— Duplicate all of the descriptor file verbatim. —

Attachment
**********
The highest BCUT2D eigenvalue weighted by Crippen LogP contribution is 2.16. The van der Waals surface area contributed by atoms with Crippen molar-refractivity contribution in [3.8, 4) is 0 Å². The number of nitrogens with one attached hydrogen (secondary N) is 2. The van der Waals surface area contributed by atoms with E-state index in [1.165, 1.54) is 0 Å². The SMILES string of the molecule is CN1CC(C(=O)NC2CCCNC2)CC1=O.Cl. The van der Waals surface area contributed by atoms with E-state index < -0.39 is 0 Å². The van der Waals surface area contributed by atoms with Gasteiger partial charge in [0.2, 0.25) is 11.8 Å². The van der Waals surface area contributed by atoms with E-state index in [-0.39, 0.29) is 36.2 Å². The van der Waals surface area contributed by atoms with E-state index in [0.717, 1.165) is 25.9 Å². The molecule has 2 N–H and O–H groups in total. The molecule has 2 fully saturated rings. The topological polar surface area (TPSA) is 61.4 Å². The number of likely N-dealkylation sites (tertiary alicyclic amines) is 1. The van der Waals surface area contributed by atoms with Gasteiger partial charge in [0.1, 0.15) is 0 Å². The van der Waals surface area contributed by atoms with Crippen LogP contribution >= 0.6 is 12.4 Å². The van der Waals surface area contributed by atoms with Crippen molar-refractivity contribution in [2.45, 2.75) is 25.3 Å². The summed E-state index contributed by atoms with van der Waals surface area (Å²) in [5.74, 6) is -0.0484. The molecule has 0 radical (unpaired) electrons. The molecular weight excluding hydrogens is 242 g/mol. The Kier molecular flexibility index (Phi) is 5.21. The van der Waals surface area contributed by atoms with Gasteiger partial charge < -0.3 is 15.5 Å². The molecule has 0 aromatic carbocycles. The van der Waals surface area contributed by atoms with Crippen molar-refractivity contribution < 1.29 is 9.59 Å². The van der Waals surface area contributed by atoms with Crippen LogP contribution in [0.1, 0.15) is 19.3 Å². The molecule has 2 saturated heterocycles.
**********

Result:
The highest BCUT2D eigenvalue weighted by Crippen LogP contribution is 2.16. The van der Waals surface area contributed by atoms with Crippen molar-refractivity contribution in [3.8, 4) is 0 Å². The number of nitrogens with one attached hydrogen (secondary N) is 2. The van der Waals surface area contributed by atoms with E-state index in [1.165, 1.54) is 0 Å². The SMILES string of the molecule is CN1CC(C(=O)NC2CCCNC2)CC1=O.Cl. The van der Waals surface area contributed by atoms with E-state index < -0.39 is 0 Å². The van der Waals surface area contributed by atoms with Gasteiger partial charge in [0.2, 0.25) is 11.8 Å². The van der Waals surface area contributed by atoms with E-state index in [-0.39, 0.29) is 36.2 Å². The van der Waals surface area contributed by atoms with E-state index in [0.717, 1.165) is 25.9 Å². The molecule has 2 N–H and O–H groups in total. The molecule has 2 fully saturated rings. The topological polar surface area (TPSA) is 61.4 Å². The number of likely N-dealkylation sites (tertiary alicyclic amines) is 1. The van der Waals surface area contributed by atoms with Gasteiger partial charge in [0.1, 0.15) is 0 Å². The van der Waals surface area contributed by atoms with Crippen LogP contribution >= 0.6 is 12.4 Å². The van der Waals surface area contributed by atoms with Crippen molar-refractivity contribution in [2.45, 2.75) is 25.3 Å². The summed E-state index contributed by atoms with van der Waals surface area (Å²) in [5.74, 6) is -0.0484. The molecule has 0 radical (unpaired) electrons. The molecular weight excluding hydrogens is 242 g/mol. The Kier molecular flexibility index (Phi) is 5.21. The van der Waals surface area contributed by atoms with Gasteiger partial charge < -0.3 is 15.5 Å². The molecule has 0 aromatic carbocycles. The van der Waals surface area contributed by atoms with Crippen molar-refractivity contribution < 1.29 is 9.59 Å². The van der Waals surface area contributed by atoms with Crippen LogP contribution in [0.1, 0.15) is 19.3 Å². The molecule has 2 saturated heterocycles.